Against the apparent resilience of the Anishinaabeg, the Haudenosaunee had a singular advantage: farming societies were consistently larger and more densely packed than their non-agrarian, foraging neighbours. Recent estimates indicate that there were about one hundred thousand Iroquoian people in total, ca. 1550–1610—although the possibility exists that these numbers were already reduced by European diseases.[4] Before 1600, the St. Lawrence Valley at night sparkled with the fires from hundreds of small villages and a few large ones. The “three sisters” were adapted over generations and centuries for production at the northern limits of agriculture, within sight of the Canadian Shield. Tobacco production, too, was common throughout the Iroquoian regions. The St. Lawrence and Wendat villages were thus the larder of their Algonquin-speaking neighbours to the north and west. This involved a mutually advantageous exchange of respective surpluses: fatty protein for dried carbohydrates, lush fur blankets for practical ceramics and baskets of pulses, bales of feathers for bundles of sacred tobacco, and so on. It was here, across a frontier knitted together by lakes and rivers, that two food cultures met.

The Wendat Confederacy brought together five Iroquoian-speaking communities: the Attignawantans, Attigneenongnahacs, Arendarhonons, Tahontaenrats, and Ataronchronons. The last two joined the Confederacy around 1500 CE, by which time the core elements of Wendake had been together for about a hundred years. Archaeological evidence points to a westward migration that may have paralleled that of the Anishinaabe, albeit a few centuries later. The Wendat were related culturally to the St. Lawrence Iroquois (who disappeared in the mid- to late sixteenth century shortly after contact with French expeditions in 1534, 1536–37, and 1541–42), the Tionontati (a.k.a. Petun) and Attawandaron (a.k.a. Neutral) to their south and east, and the Haudenosaunee southeast of Lakes Erie and Ontario. Cultural similarities, however, were clearly no guarantee against conflict with Iroquoian neighbours, not least because of the expansive ambitions of the Wendat. At its largest extent, Wendake stretched from the northern shore of Ka:nia:ta:ro:io (a.k.a. Lake Ontario) to the east coast of Lake Huron. Unlike the Anishinaabe nations, whose economic culture depended on seasonal movement and hunting and fishing, Wendat peoples established a more sedentary, agrarian way of life. The trademark features of Iroquoian nations—a farming economy and longhouses that held several families organized along clan lines in villages surrounded by tall palisades (a reflection of political tensions in the region)—were all present in Wendake.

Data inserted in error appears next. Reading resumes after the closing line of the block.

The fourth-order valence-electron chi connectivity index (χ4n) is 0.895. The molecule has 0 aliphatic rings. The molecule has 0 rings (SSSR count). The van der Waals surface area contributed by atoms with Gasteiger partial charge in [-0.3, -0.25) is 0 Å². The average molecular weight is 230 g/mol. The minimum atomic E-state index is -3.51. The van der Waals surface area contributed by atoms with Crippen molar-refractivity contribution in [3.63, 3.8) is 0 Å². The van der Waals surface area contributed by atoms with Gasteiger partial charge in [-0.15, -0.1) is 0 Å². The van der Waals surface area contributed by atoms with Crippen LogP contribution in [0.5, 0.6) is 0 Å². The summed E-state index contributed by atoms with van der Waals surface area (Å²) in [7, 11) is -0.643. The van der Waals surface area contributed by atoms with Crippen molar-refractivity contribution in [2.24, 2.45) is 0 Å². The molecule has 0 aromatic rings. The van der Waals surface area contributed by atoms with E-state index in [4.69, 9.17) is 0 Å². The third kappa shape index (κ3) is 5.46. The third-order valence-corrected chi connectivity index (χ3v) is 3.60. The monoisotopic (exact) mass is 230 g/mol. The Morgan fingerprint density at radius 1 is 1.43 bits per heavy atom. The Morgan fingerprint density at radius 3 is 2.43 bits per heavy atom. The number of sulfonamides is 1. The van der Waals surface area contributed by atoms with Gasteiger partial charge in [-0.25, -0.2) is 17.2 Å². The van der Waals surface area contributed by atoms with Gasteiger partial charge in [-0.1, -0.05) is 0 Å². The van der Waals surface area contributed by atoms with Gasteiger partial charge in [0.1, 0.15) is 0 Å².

Relations between Iroquoian-speaking “farmers of the North” are known to have been poor through the 1500s, and they may have been bound up in conflict for centuries. What we know for certain is that the histories of the Wendat and Haudenosaunee intersected and intertwined. The theme of palisaded villages persisted south of Ka:nia:ta:ro:io and east to the Oh-iio-ge (a.k.a. Hudson River). The fact that all five of the original members of the Haudenosaunee League spoke separate and distinct variants of Iroquoian underlines their cultural and political differences along with their common ancestry. Down to the 1100s, they were in a near-perpetual state of internecine war, raiding one another while suffering attacks from their non-Iroquoian neighbours as well. The establishment of a Confederacy by 1142 brought an end to this conflict and allowed the allied “Five Nations” to turn their attention outward. This may have catalyzed other confederacies like Wendake and the Laurentian Iroquois. Indeed, it may have led to the elimination of the Laurentian Iroquois in the sixteenth century.